News

IT JUST GOT PERSONAL

For many self-employed people the attraction of setting up and trading through a limited company is that their personal affairs and the business affairs are kept separate. However when setting up a limited company and obtaining finance many directors find themselves being asked to sign a personal guarantee. Many sign that document without too much thought as to what the consequences might be.

A personal guarantee is a contract whereby the guarantor will guarantee certain obligations of a third party, usually a company. The guarantee may be in relation to a loan, overdraft or some other credit facility. In simple terms, if the company takes out a loan where the director has given a personal guarantee, if the company fails to repay the loan or meet its obligations under the loan the director becomes liable to the lender. In addition to the sums outstanding it is quite normal for a personal guarantee to include an obligation on the guarantor to pay for the costs of collecting the guaranteed sum as well as interest. Ultimately the liability for the guarantor may be far higher than the amount that was owed by the company.

More often than not when a company experiences financial troubles the directors will also be experiencing financial troubles. If the company is subsequently placed into liquidation the director may lose their income and then face the ominous threat from the lender in the form of enforcing their personal guarantee, often given but more likely to be long forgotten.

A situation which appears to be a desperate one may not actually be so. Certain challenges may be made to the liability of the guarantor but these are not by any means straightforward and advice will need to be sought.

As stated above a personal guarantee is a contract and therefore certain principles will apply:

  • Where the terms of the guarantee are ambiguous the law will rule that the ambiguous term within the personal guarantee will be read in favour of the guarantor rather than in favour of the principle who drafted the document.
  • Any alteration of the terms of the guarantee without the consent of the guarantor can lead to the personal guarantee being declared invalid by the court.
  • The Unfair Terms in Consumer Contracts Regulations 1999 will apply.
  • The demand for payment must comply with the contractual terms of the personal guarantee in order to be valid.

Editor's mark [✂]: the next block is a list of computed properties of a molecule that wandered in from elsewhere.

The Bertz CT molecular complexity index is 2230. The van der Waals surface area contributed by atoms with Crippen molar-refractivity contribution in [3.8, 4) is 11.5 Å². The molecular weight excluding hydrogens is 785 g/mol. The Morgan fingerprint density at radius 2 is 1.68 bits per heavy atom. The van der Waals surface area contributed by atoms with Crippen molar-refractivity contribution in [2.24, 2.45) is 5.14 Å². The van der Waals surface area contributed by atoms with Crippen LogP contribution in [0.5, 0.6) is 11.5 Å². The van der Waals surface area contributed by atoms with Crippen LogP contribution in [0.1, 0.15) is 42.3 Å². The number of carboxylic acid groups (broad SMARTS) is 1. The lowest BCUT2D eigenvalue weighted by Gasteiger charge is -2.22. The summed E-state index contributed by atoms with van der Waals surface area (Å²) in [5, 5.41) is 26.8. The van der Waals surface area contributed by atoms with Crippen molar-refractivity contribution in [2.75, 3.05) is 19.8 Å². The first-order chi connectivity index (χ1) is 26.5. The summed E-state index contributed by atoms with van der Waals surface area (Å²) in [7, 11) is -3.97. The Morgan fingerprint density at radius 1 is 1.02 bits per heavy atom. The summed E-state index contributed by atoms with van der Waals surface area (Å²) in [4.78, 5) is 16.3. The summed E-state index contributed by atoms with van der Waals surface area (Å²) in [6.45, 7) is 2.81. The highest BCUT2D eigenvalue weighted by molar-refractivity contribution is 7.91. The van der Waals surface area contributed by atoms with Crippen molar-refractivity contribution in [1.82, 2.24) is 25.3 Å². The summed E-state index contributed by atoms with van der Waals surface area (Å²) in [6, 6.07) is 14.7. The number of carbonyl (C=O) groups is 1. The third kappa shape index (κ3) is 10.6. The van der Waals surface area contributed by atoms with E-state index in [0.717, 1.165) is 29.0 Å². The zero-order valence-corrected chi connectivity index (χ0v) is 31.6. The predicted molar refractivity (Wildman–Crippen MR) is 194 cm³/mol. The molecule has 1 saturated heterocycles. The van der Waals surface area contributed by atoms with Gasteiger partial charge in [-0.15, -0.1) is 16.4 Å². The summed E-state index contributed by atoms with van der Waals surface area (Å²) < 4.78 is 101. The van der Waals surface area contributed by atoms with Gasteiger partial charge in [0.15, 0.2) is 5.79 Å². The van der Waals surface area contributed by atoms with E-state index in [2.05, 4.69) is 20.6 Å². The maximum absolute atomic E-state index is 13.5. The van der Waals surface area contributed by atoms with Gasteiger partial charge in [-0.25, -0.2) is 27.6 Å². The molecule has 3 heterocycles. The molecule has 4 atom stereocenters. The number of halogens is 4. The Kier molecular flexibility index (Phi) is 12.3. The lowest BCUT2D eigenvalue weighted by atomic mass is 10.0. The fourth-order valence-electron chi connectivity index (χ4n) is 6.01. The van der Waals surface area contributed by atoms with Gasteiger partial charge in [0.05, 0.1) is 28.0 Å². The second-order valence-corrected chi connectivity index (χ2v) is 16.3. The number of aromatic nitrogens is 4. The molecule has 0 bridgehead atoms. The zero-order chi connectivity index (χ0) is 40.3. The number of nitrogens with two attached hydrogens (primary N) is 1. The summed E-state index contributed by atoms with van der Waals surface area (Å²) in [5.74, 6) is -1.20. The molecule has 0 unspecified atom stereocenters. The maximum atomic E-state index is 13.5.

• The personal guarantee may specify a maximum amount of liability. This is the agreed maximum liability for the guarantor. The amount demanded cannot exceed this.
  • The personal guarantee must be in writing and executed correctly.
  • A guarantor will be released from liability if they entered into the guarantee in reliance of a misrepresentation.
  • The personal guarantee must have been entered into by the guarantor under their own free will and not on any form of coercion.
  • If there is any inability upon the bank to call in its loan lawfully then a guarantor may be able to avoid liability under the guarantee.

When called upon to make payment under personal guarantees it is important to take advice at an early stage and not to ignore the request for payment. Guarantors should be aware that banks and lenders will often agree to accept a reduced sum in full and final settlement or instalment payments. If instalment payments are an option it is usual for the lender to require a charge over the guarantor’s property which could ultimately lead to an application for an order of possession sale in the event of a default on the repayment terms by the guarantor.

We have advised many directors on liabilities under personal guarantees that they have given and been able to successfully negotiate lower settlement sums as well as avoiding litigation and potential bankruptcy. If you have given a personal guarantee which is now been called upon, I will be happy to meet and discuss the options available to you.

Darren Stone